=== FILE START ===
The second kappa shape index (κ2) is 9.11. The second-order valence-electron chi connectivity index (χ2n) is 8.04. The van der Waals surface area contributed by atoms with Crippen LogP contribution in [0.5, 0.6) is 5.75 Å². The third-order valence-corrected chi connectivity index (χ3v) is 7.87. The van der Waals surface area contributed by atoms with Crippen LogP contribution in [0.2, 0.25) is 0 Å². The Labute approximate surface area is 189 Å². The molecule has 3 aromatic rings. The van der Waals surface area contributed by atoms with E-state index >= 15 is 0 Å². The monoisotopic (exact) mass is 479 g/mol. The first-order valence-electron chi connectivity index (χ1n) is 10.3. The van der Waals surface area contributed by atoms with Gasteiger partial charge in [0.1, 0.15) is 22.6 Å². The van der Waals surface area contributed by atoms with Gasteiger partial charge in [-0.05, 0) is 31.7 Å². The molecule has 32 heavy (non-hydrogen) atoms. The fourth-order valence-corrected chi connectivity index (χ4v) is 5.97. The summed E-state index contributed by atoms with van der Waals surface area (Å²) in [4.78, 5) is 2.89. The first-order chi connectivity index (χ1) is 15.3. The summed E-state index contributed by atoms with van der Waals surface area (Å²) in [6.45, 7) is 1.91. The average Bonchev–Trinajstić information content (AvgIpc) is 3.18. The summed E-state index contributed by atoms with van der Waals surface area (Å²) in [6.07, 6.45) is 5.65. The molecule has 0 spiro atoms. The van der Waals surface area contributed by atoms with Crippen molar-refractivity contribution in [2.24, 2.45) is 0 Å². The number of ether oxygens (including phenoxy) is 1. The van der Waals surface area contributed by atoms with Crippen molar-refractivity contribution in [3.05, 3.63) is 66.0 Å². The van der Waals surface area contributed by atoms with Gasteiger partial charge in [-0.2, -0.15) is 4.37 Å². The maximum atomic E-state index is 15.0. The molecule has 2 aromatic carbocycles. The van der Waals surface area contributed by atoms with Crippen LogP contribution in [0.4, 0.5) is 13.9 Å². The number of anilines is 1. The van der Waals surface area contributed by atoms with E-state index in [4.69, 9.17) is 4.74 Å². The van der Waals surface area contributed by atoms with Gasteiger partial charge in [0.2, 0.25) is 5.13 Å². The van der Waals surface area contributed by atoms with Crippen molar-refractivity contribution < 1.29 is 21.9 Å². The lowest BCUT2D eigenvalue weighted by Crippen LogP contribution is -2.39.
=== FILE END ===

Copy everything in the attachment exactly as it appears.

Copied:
The second kappa shape index (κ2) is 9.11. The second-order valence-electron chi connectivity index (χ2n) is 8.04. The van der Waals surface area contributed by atoms with Crippen LogP contribution in [0.5, 0.6) is 5.75 Å². The third-order valence-corrected chi connectivity index (χ3v) is 7.87. The van der Waals surface area contributed by atoms with Crippen LogP contribution in [0.2, 0.25) is 0 Å². The Labute approximate surface area is 189 Å². The molecule has 3 aromatic rings. The van der Waals surface area contributed by atoms with E-state index >= 15 is 0 Å². The monoisotopic (exact) mass is 479 g/mol. The first-order valence-electron chi connectivity index (χ1n) is 10.3. The van der Waals surface area contributed by atoms with Gasteiger partial charge in [0.1, 0.15) is 22.6 Å². The van der Waals surface area contributed by atoms with Gasteiger partial charge in [-0.05, 0) is 31.7 Å². The molecule has 32 heavy (non-hydrogen) atoms. The fourth-order valence-corrected chi connectivity index (χ4v) is 5.97. The summed E-state index contributed by atoms with van der Waals surface area (Å²) in [4.78, 5) is 2.89. The first-order chi connectivity index (χ1) is 15.3. The summed E-state index contributed by atoms with van der Waals surface area (Å²) in [6.45, 7) is 1.91. The average Bonchev–Trinajstić information content (AvgIpc) is 3.18. The summed E-state index contributed by atoms with van der Waals surface area (Å²) in [6.07, 6.45) is 5.65. The molecule has 0 spiro atoms. The van der Waals surface area contributed by atoms with Crippen molar-refractivity contribution in [2.24, 2.45) is 0 Å². The number of ether oxygens (including phenoxy) is 1. The van der Waals surface area contributed by atoms with Crippen molar-refractivity contribution in [3.05, 3.63) is 66.0 Å². The van der Waals surface area contributed by atoms with Gasteiger partial charge in [-0.2, -0.15) is 4.37 Å². The maximum atomic E-state index is 15.0. The molecule has 2 aromatic carbocycles. The van der Waals surface area contributed by atoms with Crippen LogP contribution in [0.4, 0.5) is 13.9 Å². The number of anilines is 1. The van der Waals surface area contributed by atoms with E-state index in [4.69, 9.17) is 4.74 Å². The van der Waals surface area contributed by atoms with Gasteiger partial charge in [0.2, 0.25) is 5.13 Å². The van der Waals surface area contributed by atoms with Crippen molar-refractivity contribution < 1.29 is 21.9 Å². The lowest BCUT2D eigenvalue weighted by Crippen LogP contribution is -2.39.